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Your house, but flooded: Augmented reality brings storm surge impacts home

COMET Program keeps innovating with foray into augmented reality app

May 11, 2020 - by Laura Snider

A mockup of the Storm Surge AR appBeyond ferocious winds and flooding rains, hurricanes can pose another serious threat to coastal regions: storm surge. Warnings about storm surge, the mound of water pushed ashore by the hurricane’s winds, can get lost amid forecasts for high winds and rainfall, but the phenomenon can have devastating impacts on local communities. 

What those impacts might look like, however, can be difficult to visualize in advance.

A new augmented reality app developed by the COMET Program is working to change that. Storm Surge AR gives users multiple ways to interact with varying levels of storm surge, including the ability to envision water flooding your own house. 

“Our long-term goal is to help people be prepared if a hurricane is threatening their area,” said Tsvetomir Ross-Lazarov, who led the development of the app for COMET. “Ideally, augmented reality will help people visualize the risks, see the possible impacts, and then take action to prepare.”

The COMET Program is part of the University Corporation for Atmospheric Research.

Creating an emotional reaction

The storm surge that accompanies a landfalling hurricane can cause damaging floods, but the size of the surge depends on multiple factors. These include the topography of the ocean floor along the shoreline, the angle of the incoming storm, and the timing of the tides, among other variables.

For example, the storm surge from Sandy was about nine feet in New York, pushing the storm tide to nearly 14 feet total. The resulting inundation was responsible for a large chunk of the storm’s $19 billion price tag. 

Storm Surge AR, which is available on iOS or Android, can educate users about how storm surges form. But the real advantages of the app include the ability to virtually explore a house that is flooded at different levels, see how storm surge would look in a city from a bird’s eye view, experiment with using sandbags to hold back floodwaters, and even point your camera at your own house or other surroundings with superimposed floodwaters.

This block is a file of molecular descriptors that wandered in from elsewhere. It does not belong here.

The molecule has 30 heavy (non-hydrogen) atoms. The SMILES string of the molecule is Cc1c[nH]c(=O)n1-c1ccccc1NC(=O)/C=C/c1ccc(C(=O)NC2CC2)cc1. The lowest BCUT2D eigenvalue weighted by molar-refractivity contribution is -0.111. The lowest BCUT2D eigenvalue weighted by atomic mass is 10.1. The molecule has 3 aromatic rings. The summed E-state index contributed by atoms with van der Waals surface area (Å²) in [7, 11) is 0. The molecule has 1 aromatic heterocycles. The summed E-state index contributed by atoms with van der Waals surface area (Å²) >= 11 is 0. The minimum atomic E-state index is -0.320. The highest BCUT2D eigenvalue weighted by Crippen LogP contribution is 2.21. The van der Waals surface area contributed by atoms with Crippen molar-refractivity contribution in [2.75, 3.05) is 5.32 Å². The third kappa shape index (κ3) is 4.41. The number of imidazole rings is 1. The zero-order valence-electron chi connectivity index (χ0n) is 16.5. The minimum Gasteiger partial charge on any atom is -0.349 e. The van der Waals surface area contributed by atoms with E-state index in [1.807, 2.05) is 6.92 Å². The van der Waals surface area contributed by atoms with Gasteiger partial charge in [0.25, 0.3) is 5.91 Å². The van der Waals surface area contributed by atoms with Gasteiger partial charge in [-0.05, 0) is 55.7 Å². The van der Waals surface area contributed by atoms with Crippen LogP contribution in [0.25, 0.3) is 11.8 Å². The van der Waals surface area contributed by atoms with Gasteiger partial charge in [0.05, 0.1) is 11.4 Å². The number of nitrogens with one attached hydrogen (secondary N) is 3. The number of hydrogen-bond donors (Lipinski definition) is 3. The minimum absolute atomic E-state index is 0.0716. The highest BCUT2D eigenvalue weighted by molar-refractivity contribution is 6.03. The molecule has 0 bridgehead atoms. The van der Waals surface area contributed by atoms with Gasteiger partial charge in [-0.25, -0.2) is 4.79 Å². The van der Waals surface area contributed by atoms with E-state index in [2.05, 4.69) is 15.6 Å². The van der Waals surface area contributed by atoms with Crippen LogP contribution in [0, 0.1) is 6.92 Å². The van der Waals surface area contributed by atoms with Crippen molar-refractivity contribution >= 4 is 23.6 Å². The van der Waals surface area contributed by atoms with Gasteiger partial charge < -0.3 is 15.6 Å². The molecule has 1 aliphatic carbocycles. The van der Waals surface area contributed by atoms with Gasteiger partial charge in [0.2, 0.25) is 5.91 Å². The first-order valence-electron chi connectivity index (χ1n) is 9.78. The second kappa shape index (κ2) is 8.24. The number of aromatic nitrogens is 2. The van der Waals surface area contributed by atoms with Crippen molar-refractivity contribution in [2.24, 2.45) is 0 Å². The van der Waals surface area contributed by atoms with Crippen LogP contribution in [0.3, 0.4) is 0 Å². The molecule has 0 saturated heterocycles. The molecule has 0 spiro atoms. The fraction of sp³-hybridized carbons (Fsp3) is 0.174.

“When you see your house underwater, it creates an emotional reaction,” Ross-Lazarov said. “It’s not just theoretical possibilities anymore. You can visualize the real impacts.”

While augmented reality apps are becoming more common, they are not yet intuitive for many. Ross-Lazarov has heard from some users who aren’t sure how to interact with the app: they’re often trying to pinch and zoom instead of physically move around. But augmented reality is about moving within your space.

To encourage users to explore, the developer team placed Easter eggs (that may, or may not, have sharp teeth) throughout the water.

Screen shot from a youtube video
For a demo of the Storm Surge AR app, watch this YouTube video

From LaserDisc to augmented reality

The new Storm Surge AR app is just the latest educational innovation for the COMET Program. COMET was founded three decades ago to provide meteorological training for the National Weather Service, and its first computer learning modules were available on LaserDisc. 

Since then, COMET has moved online and expanded its offerings to cover everything from hydrology and oceanography to fire weather and emergency management. There are currently over 500 modules online, all of them free to access.

Storm Surge AR represents a new foray for COMET, and building the app was as much about creating something useful as it was an exploration of what might be possible in the future. Ross-Lazarov envisions a wide variety of ways AR could help educate future students. For example, could a future app allow people to “see” the air as it flows over the mountains and forms clouds? Could it make invisible atmospheric processes like that visible?

“I think that the evolution that is happening with augmented reality on our phones and tablets can allow us to create some really useful educational tools,” he said. “There is a lot of promise for where this may go.”

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